“We are in total disbelief, just amazed this could happen,” said Mark Voss, who owns a property management and real estate company in central Missouri. “We may have moved (to Ocean Hammock) someday. But, with this headache and grief, we’re not so sure. The Midwest is looking pretty good right now.”
The Voss’s builder, Keystone Homes, which is based in Ormond Beach but builds primarily in Flagler County, has contacted the two lot owners and other parties and is trying to negotiate a settlement, said Robbie Richmond, company vice president…
The house has five bedrooms and 5.5 bathrooms. It also includes a home theater, game room and screened-in pool.
The builder and owner say the initial survey of the land for construction is at fault. On one hand, this story is getting headlines because it seems like an egregious mistake, perhaps the builder version of the doctors who perform surgery on the wrong arm or leg. On the other hand, one lot over is not actually that much land and the article notes that there are about 10 vacant lots in a row without any distinguishing features.
Boing Boing likely claimed the home is a McMansion – which appears to have some validity – to help draw readers.
Engagement photos are either urban or rural. They are either a former factory or a leafy meadow, the brick wall of a forgotten factory or an empty beach. Never the subdivision. Never the cul-de-sac.
We wanted to capture the ambiance of the American subdivision.
The pictures are what you might expect: a couple standing in the middle of wide roads or cul-de-sacs amidst a bunch of cookie-cutter single-family homes. The locations are somewhat unfair; you don’t often see engagement pictures in the middle of urban or rural roads either. And, you can find lots of pleasant settings in the suburbs, perhaps even in gardens or flower beds in the very same tract homes in the backgrounds of these pictures. But, if you want to find the stereotypical image of suburbs, especially among critics, this looks correct.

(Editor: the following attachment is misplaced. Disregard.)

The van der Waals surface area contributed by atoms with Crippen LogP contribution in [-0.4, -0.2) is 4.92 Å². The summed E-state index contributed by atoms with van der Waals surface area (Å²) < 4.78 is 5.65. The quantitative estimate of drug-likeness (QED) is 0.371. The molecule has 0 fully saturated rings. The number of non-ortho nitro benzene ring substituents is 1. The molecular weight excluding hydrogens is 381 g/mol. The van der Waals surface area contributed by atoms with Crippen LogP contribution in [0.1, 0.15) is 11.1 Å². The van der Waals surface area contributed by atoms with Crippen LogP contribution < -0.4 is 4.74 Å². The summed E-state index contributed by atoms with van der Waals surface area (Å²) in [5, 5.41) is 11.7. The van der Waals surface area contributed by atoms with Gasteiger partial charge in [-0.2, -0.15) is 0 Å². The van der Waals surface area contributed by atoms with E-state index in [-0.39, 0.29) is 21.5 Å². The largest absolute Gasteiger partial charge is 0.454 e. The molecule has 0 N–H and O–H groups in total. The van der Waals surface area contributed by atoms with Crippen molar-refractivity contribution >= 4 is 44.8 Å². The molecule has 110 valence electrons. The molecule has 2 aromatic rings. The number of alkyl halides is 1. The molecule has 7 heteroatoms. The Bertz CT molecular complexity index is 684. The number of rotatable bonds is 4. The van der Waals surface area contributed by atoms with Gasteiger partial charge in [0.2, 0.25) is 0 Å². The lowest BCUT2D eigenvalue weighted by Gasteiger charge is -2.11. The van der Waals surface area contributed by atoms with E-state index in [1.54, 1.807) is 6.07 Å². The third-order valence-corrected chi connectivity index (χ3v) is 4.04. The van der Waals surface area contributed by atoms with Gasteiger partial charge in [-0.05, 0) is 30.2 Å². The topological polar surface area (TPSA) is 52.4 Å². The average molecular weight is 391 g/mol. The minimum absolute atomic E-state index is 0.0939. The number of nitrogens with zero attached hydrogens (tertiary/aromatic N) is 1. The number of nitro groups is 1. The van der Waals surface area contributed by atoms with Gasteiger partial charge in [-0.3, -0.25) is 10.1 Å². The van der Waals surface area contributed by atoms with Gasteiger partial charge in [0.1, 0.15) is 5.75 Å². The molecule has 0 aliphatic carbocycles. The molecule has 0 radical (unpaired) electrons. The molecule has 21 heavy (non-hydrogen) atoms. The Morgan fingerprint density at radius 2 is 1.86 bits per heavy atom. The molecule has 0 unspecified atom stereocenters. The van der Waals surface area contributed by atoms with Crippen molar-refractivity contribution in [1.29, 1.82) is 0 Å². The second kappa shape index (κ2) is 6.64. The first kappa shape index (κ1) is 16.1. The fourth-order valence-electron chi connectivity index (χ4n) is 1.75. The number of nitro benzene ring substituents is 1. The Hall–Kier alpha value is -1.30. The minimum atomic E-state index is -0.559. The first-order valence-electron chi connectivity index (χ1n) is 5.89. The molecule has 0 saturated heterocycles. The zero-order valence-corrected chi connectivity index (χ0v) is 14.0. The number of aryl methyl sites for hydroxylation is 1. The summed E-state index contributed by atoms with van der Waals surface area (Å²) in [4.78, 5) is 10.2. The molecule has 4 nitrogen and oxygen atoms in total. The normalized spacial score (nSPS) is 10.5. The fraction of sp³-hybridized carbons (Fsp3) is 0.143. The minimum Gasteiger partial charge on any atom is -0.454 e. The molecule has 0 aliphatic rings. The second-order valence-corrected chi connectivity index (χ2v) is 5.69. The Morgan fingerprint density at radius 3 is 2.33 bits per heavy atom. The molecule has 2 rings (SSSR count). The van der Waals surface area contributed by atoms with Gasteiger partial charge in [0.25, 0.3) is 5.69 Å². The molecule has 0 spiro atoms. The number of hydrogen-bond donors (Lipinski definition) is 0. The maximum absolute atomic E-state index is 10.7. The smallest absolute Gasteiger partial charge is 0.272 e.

Zillow is back with its 2014 rankings of “Best Cities for Trick or Treating.” San Francisco, Los Angeles, and Chicago round out the top three. The methodology has not changed much compared to 2013:
We take data seriously here at Zillow, even when it comes to trick or treating. While wealthier neighborhoods are often known for their frightfully sweet harvest on Halloween night, we calculate the Trick-or-Treat Index using a holistic approach with four equally weighted data variables: Zillow Home Value Index, population density, Walk Score® and local crime data from Relocation Essentials. Based on these variables, the index represents cities that will provide the most candy, in the least amount of time, with the fewest safety risks.
In the era of Internet lists, this is a potentially catchy list. The factor of housing values filters out a lot of places with the top 10 dominated by coastal cities with Chicago as the only Midwestern or Southern entry.
Yet, it also seems limited to major cities, not even metropolitan regions, so its scope is limited. Many Americans live in suburbs or smaller big cities and those don’t seem to make the cut here. Perhaps Zillow doesn’t have the same availability of data in these places.
I suspect that people within these cities would not all appreciate it if people took these rankings seriously and in large numbers flocked to the highest-rated neighborhoods just to get better candy more quickly. But, it would certainly be interesting if large numbers did show up…
Suburban sprawl has its critics but self-driving cars may just make long commutes more palatable:
As driving becomes less onerous and computer-controlled systems reduce traffic, some experts worry that will eliminate a powerful incentive—commuting sucks—for living near cities, where urban density makes for more efficient sharing of resources. In other words, autonomous vehicles could lead to urban sprawl.
It’s simple, says Ken Laberteaux, a senior scientist at Toyota. If you make transportation faster, easier and perhaps cheaper, then people won’t mind commuting. “What a consumer is expected to do is see what they can gain by moving a little further from the job centers or the cultural centers,” he says. That’s bad news: Urban sprawl is linked to economic, environmental, and health hardships…